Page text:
A public park is a “quintessential public forum” that enjoys the highest protections for free speech. Government regulations that restrict speech in such areas are subject to careful scrutiny under the First Amendment.
A group of Wheaton College students, members of the school’s “Chicago Evangelism Team,” were ordered on several occasions to stop preaching and handing out religious leaflets in Millennium Park, Chicago’s downtown venue that features artwork and exhibits such as Cloud Gate, aka “the Bean,” scattered over its 24.5 acres.
The students have filed a federal lawsuit seeking to vindicate their free speech rights.
The City partially changed its policies after attorneys for the students contacted officials regarding the violations of their free speech rights. However, the City still limits free speech to one of 11 sections of the park, which just happens to be the furthest away from the biggest attractions and the bulk of the public. The revised policy still grants the City unbridled discretion in determining when speech has gone too far in terms of creating a “disturbance” or becomes an impediment to park visitors. One park visitor with a complaint about being approached by the students could be the grounds for shutting down their evangelistic efforts.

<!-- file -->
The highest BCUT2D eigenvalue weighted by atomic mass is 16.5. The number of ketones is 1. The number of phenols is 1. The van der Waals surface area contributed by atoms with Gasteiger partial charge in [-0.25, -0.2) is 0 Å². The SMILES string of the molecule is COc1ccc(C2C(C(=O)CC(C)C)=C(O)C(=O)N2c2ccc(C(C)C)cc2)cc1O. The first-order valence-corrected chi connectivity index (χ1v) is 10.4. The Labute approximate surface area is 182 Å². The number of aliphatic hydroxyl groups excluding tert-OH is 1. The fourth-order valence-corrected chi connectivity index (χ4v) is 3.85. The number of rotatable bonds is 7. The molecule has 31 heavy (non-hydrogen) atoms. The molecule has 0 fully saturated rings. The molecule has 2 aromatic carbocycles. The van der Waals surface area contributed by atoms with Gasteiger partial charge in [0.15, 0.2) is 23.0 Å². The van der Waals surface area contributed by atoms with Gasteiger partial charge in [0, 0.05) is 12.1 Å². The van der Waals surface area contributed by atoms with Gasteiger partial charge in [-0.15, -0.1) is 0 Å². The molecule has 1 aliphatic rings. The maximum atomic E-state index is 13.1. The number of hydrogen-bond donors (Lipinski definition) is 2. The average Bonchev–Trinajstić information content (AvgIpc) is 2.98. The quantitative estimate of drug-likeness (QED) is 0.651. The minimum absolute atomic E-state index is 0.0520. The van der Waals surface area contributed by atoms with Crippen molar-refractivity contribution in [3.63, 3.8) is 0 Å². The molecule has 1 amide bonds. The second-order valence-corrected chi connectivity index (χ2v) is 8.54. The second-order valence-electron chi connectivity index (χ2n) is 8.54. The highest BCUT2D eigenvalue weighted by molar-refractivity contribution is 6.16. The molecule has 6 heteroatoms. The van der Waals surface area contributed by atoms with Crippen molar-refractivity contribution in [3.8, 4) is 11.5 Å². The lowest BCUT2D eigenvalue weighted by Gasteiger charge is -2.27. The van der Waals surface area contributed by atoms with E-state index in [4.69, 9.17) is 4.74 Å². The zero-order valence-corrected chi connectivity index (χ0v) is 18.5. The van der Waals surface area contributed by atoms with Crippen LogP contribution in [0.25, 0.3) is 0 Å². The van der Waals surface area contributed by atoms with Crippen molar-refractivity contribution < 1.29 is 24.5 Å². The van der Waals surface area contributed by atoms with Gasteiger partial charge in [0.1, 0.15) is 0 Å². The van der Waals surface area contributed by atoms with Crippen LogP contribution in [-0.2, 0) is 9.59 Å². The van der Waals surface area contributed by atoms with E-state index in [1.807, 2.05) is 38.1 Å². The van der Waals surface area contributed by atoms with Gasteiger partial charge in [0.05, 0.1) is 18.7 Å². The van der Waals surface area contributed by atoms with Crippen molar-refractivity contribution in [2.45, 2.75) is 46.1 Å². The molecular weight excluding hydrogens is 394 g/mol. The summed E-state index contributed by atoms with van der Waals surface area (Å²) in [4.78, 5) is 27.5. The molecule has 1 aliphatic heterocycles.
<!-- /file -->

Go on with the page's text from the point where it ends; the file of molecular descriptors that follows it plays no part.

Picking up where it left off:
The students’ legal filing in federal court states, “The right of citizens to discuss matters of public importance, to engage with other citizens, and to hear encouraging or challenging opinions is a bedrock of the First Amendment which has found its fullest expression in the context of public forums.”
“We desire to exercise our constitutional right to free speech through sharing the Gospel of Jesus Christ,” Matt Swart, a sophomore at Wheaton College, said in a press release. “For the sake of every citizen who desires to make use of the rights our forefathers bled for, we pray that the City of Chicago amends their unconstitutional code.”
The case is Swart v. City of Chicago